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On Display: "ACLU of North Carolina: Fifty Years of Protecting Liberty"
Date: Now through Nov. 30
Location: Chapel Hill

UNCA Chapter: Free Film Screening
Date: October 29
Location: Asheville

Wake County Chapter: W. W. Finlator Awards
Date: November 10
Location: Raleigh

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By Mike Meno, ACLU-NC Communications Director

The U.S. Department of Justice announced Friday that it would appeal a judge’s decision to dismiss charges of discriminatory profiling and other civil rights abuses filed against Alamance County Sheriff Terry Johnson (pictured).

A 2012 lawsuit brought by the federal government charged that under Johnson’s command, the Alamance County Sheriff’s Office systematically and unlawfully targeted Latino residents for investigation, traffic stops, arrests, seizures, and other enforcement actions. During the trial held earlier this year, experts testified that Johnson’s deputies were approximately 4, 9, and 10 times more likely, respectively, to stop Latino drivers than similarly situated non-Latino drivers along three major Alamance County highways.


Victory Protecting Local LGBT Nondiscrimination Laws

Posted on in LGBT Rights

Earlier this week, under cover of night, and less than 48 hours away from the close of the nine month legislative session, members of the General Assembly attempted—once again—to sanction discrimination against LGBT North Carolinians.  A provision negotiated in secret by a group of appointed House and Senate members was inserted into SB 279, an unrelated bill on licensing requirements for counselors, and would have stripped local governments of their ability to pass ordinances protecting LGBT residents from discrimination in employment, housing, and public accommodations.  In the waning hours of the legislative session, the ACLU and our allies worked tirelessly to educate both members of the General Assembly and the public about the devastating discriminatory consequences of such a law.  A broad coalition that included civil rights groups, faith leaders, and local governments came together to stand up and fight—and today, we’re proud to tell you that we won!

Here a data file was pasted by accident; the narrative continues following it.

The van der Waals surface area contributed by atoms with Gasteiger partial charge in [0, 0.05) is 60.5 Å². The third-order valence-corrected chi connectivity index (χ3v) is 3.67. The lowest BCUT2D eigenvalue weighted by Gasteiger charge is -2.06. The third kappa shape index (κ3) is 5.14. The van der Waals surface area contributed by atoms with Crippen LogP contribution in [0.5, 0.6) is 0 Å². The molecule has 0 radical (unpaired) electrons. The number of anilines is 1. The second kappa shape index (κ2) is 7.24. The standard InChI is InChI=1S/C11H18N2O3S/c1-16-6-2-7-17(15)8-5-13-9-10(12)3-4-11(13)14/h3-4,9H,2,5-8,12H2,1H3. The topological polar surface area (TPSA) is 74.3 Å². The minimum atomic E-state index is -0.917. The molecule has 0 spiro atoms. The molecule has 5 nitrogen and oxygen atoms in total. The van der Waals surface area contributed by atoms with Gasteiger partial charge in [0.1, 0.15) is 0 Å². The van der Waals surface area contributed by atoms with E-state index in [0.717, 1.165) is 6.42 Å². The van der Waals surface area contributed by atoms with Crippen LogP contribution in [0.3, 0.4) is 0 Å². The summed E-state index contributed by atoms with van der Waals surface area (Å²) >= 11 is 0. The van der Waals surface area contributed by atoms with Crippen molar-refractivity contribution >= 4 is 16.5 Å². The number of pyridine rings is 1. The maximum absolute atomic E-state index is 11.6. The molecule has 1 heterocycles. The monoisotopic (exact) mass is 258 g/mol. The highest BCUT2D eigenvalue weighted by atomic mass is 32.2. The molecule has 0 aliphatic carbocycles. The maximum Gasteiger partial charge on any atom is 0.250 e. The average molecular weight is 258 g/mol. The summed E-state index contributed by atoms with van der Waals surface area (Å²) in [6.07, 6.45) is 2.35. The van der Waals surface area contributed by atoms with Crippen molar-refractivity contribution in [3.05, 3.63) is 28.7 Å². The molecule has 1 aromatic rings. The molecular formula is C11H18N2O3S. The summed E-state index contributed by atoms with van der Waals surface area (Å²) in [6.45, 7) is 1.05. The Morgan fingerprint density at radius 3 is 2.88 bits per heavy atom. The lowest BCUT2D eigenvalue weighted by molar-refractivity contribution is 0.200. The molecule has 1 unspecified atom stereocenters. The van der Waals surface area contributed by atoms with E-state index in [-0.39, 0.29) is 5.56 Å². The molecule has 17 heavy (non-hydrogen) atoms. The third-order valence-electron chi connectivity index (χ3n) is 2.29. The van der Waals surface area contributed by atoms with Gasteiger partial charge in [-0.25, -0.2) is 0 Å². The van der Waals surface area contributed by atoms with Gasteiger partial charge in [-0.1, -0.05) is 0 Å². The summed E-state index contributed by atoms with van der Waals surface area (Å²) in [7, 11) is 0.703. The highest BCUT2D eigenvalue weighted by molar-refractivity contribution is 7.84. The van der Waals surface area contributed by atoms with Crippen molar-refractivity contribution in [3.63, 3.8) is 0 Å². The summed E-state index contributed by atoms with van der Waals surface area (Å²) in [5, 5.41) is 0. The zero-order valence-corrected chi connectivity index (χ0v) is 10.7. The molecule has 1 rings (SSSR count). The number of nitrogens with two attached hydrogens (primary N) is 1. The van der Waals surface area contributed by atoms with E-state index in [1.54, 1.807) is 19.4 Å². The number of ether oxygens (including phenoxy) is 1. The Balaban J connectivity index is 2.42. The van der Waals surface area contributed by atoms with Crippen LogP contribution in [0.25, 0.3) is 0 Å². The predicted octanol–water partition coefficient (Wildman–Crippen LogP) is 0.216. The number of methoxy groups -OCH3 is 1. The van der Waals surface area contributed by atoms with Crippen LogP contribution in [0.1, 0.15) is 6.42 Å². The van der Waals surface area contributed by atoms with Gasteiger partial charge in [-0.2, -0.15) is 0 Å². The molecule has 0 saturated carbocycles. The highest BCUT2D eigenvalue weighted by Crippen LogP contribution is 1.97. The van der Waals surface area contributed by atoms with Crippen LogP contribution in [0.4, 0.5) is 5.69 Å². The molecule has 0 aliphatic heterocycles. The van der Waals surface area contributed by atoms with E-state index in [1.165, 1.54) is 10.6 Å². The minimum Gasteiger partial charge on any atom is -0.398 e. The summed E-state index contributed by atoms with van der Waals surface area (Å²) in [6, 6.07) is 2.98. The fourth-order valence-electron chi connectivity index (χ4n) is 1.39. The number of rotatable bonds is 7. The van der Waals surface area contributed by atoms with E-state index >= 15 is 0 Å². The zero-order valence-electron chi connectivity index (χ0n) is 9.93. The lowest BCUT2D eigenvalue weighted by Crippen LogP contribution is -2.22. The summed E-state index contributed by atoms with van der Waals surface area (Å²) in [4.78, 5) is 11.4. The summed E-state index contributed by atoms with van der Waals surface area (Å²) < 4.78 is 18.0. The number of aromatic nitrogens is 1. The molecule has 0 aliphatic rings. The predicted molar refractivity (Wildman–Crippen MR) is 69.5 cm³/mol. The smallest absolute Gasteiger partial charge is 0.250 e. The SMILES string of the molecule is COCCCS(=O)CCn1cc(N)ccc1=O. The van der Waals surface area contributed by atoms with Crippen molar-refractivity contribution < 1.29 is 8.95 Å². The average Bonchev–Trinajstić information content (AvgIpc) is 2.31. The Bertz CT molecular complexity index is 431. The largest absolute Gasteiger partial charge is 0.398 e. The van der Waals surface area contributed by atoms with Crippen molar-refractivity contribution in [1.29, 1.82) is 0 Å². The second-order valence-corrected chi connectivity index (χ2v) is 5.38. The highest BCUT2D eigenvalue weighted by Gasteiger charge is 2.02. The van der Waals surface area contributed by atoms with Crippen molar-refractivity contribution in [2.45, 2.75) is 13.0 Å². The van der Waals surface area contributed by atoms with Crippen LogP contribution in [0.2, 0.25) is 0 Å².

The discriminatory provision was removed from the bill just after midnight last night sending the message loud and clear that the General Assembly has no business interfering in local decisions to enact anti-discrimination policies. To date, many communities across North Carolina—including  Buncombe, Durham, Mecklenburg, and Wake counties, and the cities of Asheville, Boone, Chapel Hill, Carrboro, Charlotte, High Point and Raleigh—have passed ordinances protecting LGBT residents from discrimination, with popular local support.  Wake County is the newest addition to this list, having just amended its employee non-discrimination provisions to include LGBT protections earlier this month.  We supported that effort, and will continue to support local efforts while pushing for statewide protections as well.